Middle Eastern sovereign wealth funds are often sealed units; it is not always clear how they go about achieving their returns. Kuwait Investment Authority, the world’s oldest sovereign fund, is perhaps the most mysterious of all.
Unlike most of its regional counterparts, the six-and-a-half-decade-old KIA has largely avoided trophy assets, gaining a reputation for making cautious, solid investments in a way that attracts as little attention as possible. The fund has $592 billion in assets under management, according to PEI data. One of its most high-profile is a 6.8 percent stake in German car maker Daimler AG.
This conservative approach is clear in its private equity strategy, to which 10 percent of its assets are allocated. KIA does not invest in any North America fund below $1.5 billion in size, any emerging markets fund below $1 billion and any European fund below €2 billion, according to its website.
But recent events at London subsidiary the Kuwait Investment Office, which runs the fund’s European private equity operations, have drawn the market’s attention.
In June head of alternative investments Charles Magnay left the fund after around four years in the post, according to a source familiar with the fund. His next moves are not clear and his LinkedIn profile lists him only as an experienced private equity fund investor. Around the same time Calum Daniel, a vice-president in the private equity funds and co-investments team, left for Tesco Pension Investment after nearly three years in the job, the same source said.
In October, sister publication Secondaries Investor reported that KIA had offloaded a portfolio of European buyout fund stakes to secondaries buyers Coller Capital and Glendower Capital, including stakes in the €11.2 billion, 2007-vintage Apax Europe VII, the 2008-vintage €2.7 billion PAI Europe V and the 2006-vintage, €963 million Duke Street VI.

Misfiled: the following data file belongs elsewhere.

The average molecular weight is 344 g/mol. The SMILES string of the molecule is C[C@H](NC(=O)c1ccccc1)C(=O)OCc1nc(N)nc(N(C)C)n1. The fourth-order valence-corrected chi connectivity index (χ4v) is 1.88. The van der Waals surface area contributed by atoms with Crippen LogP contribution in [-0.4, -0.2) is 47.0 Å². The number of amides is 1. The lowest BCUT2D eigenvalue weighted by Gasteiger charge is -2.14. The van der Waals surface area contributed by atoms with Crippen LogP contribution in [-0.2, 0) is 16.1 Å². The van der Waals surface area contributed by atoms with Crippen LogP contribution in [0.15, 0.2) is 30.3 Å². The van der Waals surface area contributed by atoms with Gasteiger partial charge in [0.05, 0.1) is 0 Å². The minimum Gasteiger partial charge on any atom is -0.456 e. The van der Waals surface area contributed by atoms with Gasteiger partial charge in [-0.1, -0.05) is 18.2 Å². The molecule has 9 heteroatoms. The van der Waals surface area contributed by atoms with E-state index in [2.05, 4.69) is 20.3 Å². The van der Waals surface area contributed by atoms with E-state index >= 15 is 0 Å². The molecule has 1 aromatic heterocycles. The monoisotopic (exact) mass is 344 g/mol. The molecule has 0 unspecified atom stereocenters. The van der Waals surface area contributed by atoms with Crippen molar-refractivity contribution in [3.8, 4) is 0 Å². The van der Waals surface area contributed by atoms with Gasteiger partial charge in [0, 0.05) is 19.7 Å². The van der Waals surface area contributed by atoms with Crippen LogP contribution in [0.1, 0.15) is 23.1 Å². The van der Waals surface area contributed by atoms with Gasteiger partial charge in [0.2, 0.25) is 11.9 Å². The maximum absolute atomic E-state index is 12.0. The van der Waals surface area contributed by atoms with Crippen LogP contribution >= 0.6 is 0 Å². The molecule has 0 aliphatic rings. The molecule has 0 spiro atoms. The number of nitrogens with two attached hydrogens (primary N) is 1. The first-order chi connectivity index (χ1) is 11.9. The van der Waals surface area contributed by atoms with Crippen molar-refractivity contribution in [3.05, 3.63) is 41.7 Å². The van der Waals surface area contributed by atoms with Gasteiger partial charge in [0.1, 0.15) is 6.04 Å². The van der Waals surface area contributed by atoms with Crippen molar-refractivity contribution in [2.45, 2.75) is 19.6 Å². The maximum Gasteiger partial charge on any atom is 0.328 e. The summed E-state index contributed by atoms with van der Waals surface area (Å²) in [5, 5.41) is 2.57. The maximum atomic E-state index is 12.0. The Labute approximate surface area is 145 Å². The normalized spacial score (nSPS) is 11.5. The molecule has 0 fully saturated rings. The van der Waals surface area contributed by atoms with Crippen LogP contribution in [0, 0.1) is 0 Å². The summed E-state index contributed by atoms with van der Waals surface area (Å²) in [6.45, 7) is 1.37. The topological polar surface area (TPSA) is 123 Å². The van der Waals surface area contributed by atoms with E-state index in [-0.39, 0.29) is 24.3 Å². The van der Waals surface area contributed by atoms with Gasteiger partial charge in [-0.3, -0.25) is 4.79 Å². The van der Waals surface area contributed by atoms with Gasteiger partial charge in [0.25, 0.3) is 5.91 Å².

A source familiar with the transaction said that the sale was in line with a change in KIA’s strategic direction and “major changes” being made in relation to its London office.
The plot thickened on 4 October when KUNA, Kuwait’s state news agency, reported that the Gulf nation’s State Audit Bureau was to “intensify” the inspection of its London office “due to Brexit and the expected economic repercussions”.
There is a broader context to consider. In February KIA’s executive director of alternative investments Farouk Bastaki was promoted to managing director of the sovereign wealth fund. He has yet to be replaced.
In January the man he replaced at the top, Bader Al-Saad, told a panel at the World Economic Forum in Davos that the KIA was to increase the amount of total assets managed in house to as much as 8 percent from around 1-2 percent, adding that the fund needed take more risks in order to maintain returns.
What this all adds up to is not clear. A general partner source with an existing relationship with the KIA suggests that the departure of Magnay presented a good opportunity for the KIO to do some “spring cleaning”. The source was not aware of any strategic change beyond that.
Another source told PEI that that relationship between the Kuwait and London offices has been fraught for some time, with head office annoyed by the UK office’s perceived tendency to “do its own thing”. In carrying out an audit of operations, head office may be trying to reassert control, the source suggested.
The machinations of the KIA, which refused to comment, remain as mysterious as ever. Speculation about the fund’s London office, and its whole approach to alternatives investment, will remain.